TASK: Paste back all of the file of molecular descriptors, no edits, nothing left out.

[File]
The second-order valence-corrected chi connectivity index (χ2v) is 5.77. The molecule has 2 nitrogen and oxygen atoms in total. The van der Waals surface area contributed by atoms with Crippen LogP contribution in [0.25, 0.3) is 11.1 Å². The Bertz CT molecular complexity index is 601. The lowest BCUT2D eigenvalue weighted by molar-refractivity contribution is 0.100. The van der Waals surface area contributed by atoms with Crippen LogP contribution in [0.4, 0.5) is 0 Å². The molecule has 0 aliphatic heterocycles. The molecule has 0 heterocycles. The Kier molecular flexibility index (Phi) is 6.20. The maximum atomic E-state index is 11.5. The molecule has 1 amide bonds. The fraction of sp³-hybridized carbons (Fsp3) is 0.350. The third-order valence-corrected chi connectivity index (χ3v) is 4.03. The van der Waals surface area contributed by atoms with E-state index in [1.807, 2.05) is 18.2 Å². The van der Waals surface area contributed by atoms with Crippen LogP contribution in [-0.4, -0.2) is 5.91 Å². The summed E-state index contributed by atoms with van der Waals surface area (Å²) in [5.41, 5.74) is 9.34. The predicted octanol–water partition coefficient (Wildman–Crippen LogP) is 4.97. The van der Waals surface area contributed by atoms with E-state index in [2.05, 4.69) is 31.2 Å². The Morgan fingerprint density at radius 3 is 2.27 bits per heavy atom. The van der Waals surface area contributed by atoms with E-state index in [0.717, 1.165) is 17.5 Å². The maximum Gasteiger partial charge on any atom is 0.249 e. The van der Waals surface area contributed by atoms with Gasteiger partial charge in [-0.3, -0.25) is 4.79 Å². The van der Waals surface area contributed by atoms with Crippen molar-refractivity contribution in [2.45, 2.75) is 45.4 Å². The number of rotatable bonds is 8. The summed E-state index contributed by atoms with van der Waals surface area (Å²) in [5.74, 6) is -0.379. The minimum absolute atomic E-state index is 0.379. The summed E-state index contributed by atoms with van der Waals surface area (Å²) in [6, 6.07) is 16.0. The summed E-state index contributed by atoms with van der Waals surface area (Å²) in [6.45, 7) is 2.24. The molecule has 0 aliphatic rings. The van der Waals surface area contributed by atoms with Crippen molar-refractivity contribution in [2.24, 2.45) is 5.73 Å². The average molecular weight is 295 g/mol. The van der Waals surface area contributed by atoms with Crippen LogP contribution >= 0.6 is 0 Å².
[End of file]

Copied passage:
The second-order valence-corrected chi connectivity index (χ2v) is 5.77. The molecule has 2 nitrogen and oxygen atoms in total. The van der Waals surface area contributed by atoms with Crippen LogP contribution in [0.25, 0.3) is 11.1 Å². The Bertz CT molecular complexity index is 601. The lowest BCUT2D eigenvalue weighted by molar-refractivity contribution is 0.100. The van der Waals surface area contributed by atoms with Crippen LogP contribution in [0.4, 0.5) is 0 Å². The molecule has 0 aliphatic heterocycles. The molecule has 0 heterocycles. The Kier molecular flexibility index (Phi) is 6.20. The maximum atomic E-state index is 11.5. The molecule has 1 amide bonds. The fraction of sp³-hybridized carbons (Fsp3) is 0.350. The third-order valence-corrected chi connectivity index (χ3v) is 4.03. The van der Waals surface area contributed by atoms with E-state index in [1.807, 2.05) is 18.2 Å². The van der Waals surface area contributed by atoms with Crippen LogP contribution in [-0.4, -0.2) is 5.91 Å². The summed E-state index contributed by atoms with van der Waals surface area (Å²) in [5.41, 5.74) is 9.34. The predicted octanol–water partition coefficient (Wildman–Crippen LogP) is 4.97. The van der Waals surface area contributed by atoms with E-state index in [2.05, 4.69) is 31.2 Å². The Morgan fingerprint density at radius 3 is 2.27 bits per heavy atom. The van der Waals surface area contributed by atoms with E-state index in [0.717, 1.165) is 17.5 Å². The maximum Gasteiger partial charge on any atom is 0.249 e. The van der Waals surface area contributed by atoms with Gasteiger partial charge in [-0.3, -0.25) is 4.79 Å². The van der Waals surface area contributed by atoms with Crippen molar-refractivity contribution in [2.45, 2.75) is 45.4 Å². The number of rotatable bonds is 8. The summed E-state index contributed by atoms with van der Waals surface area (Å²) in [5.74, 6) is -0.379. The minimum absolute atomic E-state index is 0.379. The summed E-state index contributed by atoms with van der Waals surface area (Å²) in [6, 6.07) is 16.0. The summed E-state index contributed by atoms with van der Waals surface area (Å²) in [6.45, 7) is 2.24. The molecule has 0 aliphatic rings. The van der Waals surface area contributed by atoms with Crippen molar-refractivity contribution in [2.24, 2.45) is 5.73 Å². The average molecular weight is 295 g/mol. The van der Waals surface area contributed by atoms with Crippen LogP contribution >= 0.6 is 0 Å².